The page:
“…Retinal pessimism is not simply the failure of the phenomena of perception, the physiology of the retina, or the science of optics. Nor is it the conviction that whatever one is seeing is the worst of all possible things that could be seen. Both are intriguing options. But, retinal pessimism is something else, and it is encapsulated in the strange status of black: at once present and absent, at once a fullness and an emptiness, at once the absorption of all light and the total absence of light. Black is at once the foundation of all colour and, in its absence or emptiness, it is also what undermines the substantiality of all colour. If one is willing to go down this path, a retinal pessimism is not just about the non-colour that is black, but it is about the perception of colour itself. It is, ultimately, the suspicion that all colours are black, that all retinal activity is retinal inactivity. Retinal pessimism: there is nothing to see (and you’re seeing it)…”
Poison (1991), Todd Haynes.
I think that Poison was the first film I watched by Todd Haynes, many years ago. I’ve seen all his films and I like all of them, but Poison and Velvet Goldmine hold a special place in my heart (Velvet Goldmine is probably on my top 10 favourite films of all times).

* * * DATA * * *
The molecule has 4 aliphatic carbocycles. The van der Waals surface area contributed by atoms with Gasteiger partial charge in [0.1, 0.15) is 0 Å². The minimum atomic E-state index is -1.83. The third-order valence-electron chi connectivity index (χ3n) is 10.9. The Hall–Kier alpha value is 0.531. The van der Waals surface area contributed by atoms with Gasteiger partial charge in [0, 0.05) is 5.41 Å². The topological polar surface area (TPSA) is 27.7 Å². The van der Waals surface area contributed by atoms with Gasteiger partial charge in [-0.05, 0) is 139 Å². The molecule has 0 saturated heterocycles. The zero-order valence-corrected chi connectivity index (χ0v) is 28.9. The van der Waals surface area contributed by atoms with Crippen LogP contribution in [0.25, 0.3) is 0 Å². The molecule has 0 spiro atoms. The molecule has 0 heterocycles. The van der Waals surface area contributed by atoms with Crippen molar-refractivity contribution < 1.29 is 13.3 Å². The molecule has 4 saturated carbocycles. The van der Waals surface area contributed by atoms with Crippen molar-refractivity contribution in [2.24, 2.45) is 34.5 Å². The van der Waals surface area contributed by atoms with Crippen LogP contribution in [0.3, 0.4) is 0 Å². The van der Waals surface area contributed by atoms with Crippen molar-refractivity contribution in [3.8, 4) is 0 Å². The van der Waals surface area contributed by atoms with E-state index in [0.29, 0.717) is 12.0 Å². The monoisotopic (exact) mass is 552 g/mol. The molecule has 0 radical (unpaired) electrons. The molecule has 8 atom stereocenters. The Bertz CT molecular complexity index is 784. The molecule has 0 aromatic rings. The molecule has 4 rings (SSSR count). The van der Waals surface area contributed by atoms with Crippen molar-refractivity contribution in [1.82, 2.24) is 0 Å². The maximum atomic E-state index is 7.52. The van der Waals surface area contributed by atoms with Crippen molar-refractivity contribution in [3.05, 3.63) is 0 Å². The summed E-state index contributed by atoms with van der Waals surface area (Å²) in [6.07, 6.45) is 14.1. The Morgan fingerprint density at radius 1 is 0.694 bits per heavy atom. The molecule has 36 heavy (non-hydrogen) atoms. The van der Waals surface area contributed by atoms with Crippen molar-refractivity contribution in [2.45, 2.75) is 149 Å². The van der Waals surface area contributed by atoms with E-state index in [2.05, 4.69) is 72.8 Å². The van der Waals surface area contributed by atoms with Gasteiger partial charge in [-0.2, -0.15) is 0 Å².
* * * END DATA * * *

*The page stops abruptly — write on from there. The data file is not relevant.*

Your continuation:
“Dreams getting worse. Usually in nightmares you see what you’re scared of. Not in my case. No image. No color. Just blackness and then in the distance, getting closer and closer, beginning to pierce some strange ever-present roar, sounds, voices, sometimes just a few, sometimes a multitude, and one by one, all of them starting to scream.
Do you know what it’s like to wake up from a dream you haven’t seen? Well for one thing, you’re not sure if you were dreaming or not.”
House of Leaves, Mark Z. Danielewski.
What silence reveals, all sounds, the voices of things, the musical world… All of this becomes active, a kind of disjointed rebellion, a rhetorical device, a genealogy that legitimates the rule of the void.